Bank of England Governor Andrew Bailey has urged the EU not to pick a fight over post-Brexit access for financial services and accused it of demanding tougher standards of the UK than other countries.
Brussels has been slow to grant “equivalence” status allowing UK firms access to the bloc in the way that has already been granted to Canada, the US, Australia, Hong Kong and Brazil.
That was despite the UK starting off from a position of following the same rules as the EU, unlike those countries, Mr Bailey pointed out.
He said that the EU’s position was that it wanted to “better understand how the UK intends to amend or alter the rules going forwards”.
But Mr Bailey said: “This is a standard that the EU holds no other country to and would, I suspect, not agree to be held to itself.”
The governor said it appeared to mean Brussels was either taking the “unrealistic, dangerous and inconsistent” view that rules should not be changed in the future or that if they do, the UK should not do so independently of the EU.
That would be “rule-taking pure and simple” and “not acceptable”, Mr Bailey said in a speech to financial executives.
He said that did not mean the UK was out to create a “low regulation, high risk, anything goes financial centre and system”.
However, he argued “as the world moves on, so the rules need to adapt”.
Britain is already looking at easing “heavy duty” international banking rules for small banks, in a similar way that the US and Switzerland do, Mr Bailey said.
But it is also trying to opt out of EU plans to water down the way lenders can measure the level of capital they hold in case of stress.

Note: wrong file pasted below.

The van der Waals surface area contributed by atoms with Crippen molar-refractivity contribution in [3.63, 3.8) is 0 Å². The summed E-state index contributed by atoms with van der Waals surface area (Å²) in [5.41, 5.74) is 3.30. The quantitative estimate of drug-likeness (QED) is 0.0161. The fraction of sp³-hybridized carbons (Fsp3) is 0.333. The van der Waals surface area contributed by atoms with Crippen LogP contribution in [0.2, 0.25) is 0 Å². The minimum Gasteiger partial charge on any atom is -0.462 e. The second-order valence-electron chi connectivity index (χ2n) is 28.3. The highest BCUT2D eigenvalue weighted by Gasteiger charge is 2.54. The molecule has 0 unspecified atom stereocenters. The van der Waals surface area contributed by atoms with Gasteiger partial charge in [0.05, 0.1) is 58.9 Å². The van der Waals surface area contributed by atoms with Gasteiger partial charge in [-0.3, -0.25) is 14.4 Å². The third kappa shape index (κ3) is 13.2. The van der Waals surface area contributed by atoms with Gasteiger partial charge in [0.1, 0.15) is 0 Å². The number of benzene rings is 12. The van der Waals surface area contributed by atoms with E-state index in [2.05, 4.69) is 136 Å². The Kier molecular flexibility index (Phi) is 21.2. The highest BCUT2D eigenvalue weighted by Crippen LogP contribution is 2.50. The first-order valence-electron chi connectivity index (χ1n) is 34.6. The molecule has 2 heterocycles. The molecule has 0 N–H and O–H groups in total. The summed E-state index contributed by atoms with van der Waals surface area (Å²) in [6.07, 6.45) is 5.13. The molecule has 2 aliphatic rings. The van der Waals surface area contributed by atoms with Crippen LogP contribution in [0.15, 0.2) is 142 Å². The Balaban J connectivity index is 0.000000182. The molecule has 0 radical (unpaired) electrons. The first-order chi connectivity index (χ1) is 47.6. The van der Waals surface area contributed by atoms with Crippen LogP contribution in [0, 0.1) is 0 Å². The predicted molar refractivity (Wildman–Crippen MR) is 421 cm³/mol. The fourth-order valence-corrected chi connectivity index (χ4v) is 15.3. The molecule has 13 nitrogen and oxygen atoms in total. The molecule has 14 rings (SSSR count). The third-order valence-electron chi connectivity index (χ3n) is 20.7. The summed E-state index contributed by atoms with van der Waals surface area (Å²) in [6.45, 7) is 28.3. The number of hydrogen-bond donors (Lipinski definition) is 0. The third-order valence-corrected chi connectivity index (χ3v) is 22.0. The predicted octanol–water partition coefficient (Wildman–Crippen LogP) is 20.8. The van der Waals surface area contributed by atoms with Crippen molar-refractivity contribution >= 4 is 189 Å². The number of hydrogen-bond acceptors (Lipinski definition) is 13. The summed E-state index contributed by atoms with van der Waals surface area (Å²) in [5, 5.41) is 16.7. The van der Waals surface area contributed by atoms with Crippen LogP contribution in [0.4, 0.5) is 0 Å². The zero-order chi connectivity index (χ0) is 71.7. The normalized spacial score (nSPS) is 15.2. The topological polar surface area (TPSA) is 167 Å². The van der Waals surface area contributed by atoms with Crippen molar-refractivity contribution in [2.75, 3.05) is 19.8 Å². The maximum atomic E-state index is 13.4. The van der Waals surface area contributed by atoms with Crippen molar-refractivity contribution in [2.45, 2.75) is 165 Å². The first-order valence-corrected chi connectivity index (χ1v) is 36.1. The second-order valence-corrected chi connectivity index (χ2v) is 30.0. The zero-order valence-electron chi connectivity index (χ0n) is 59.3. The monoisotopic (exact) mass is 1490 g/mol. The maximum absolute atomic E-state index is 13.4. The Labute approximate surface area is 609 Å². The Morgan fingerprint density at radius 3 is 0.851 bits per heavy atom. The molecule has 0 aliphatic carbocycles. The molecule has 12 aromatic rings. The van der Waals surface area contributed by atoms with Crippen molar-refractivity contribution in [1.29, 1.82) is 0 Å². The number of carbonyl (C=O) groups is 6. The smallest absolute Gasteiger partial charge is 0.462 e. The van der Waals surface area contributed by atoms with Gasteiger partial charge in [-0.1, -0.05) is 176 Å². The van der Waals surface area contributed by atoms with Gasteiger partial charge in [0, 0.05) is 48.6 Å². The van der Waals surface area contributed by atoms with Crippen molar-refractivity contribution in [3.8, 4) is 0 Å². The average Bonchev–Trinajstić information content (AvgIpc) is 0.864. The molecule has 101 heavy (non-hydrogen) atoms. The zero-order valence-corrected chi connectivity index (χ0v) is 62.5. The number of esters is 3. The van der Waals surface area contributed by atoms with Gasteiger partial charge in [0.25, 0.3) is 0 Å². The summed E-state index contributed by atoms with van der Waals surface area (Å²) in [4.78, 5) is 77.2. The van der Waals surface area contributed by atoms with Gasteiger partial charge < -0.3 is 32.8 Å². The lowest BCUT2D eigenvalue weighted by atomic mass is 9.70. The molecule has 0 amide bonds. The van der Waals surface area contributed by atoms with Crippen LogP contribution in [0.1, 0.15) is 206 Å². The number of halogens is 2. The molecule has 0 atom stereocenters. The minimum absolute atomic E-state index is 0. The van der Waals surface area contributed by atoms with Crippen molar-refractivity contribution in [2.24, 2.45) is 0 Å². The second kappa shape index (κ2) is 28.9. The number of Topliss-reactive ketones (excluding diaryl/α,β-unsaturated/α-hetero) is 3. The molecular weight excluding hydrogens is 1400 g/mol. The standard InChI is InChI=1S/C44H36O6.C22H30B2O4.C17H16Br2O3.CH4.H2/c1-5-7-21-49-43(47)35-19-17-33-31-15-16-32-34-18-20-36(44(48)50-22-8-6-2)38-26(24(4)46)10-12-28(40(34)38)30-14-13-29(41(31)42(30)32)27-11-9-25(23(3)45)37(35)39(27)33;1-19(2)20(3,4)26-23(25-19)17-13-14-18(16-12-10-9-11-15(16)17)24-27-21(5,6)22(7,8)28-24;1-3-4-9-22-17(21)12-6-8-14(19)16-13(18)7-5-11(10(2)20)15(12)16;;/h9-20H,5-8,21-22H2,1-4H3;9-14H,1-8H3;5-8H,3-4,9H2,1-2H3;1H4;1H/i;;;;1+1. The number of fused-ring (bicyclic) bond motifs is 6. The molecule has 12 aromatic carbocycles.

Rules for the insurance sector are also being reviewed.
Mr Bailey said the UK had “a very bright future competing in global financial markets underpinned by strong and effective common global and regulatory standards”.
He said the world had “the opportunity to move forward and rebuild our economies, post COVID, supported by our financial systems”, adding: “Now is not the time to have a regional argument.”
London, Europe’s pre-eminent financial centre, dominates trading in the multi-trillion dollar currency markets but its firms no longer enjoy “passporting” access to the EU.
That has pushed a number of firms to shift assets away from the City and set up or expand operations in other hubs such as Dublin, Frankfurt and Paris.
Britain’s new trade deal with the bloc, which took effect on 1 January, does not cover financial services and the City looks set to be given only “equivalence” based access for the future.
PwC has estimated that Britain’s tax receipts from the financial services sector – currently accounting for more than 10% of the total – are set to start falling this year as a result of Brexit and the impact of the pandemic.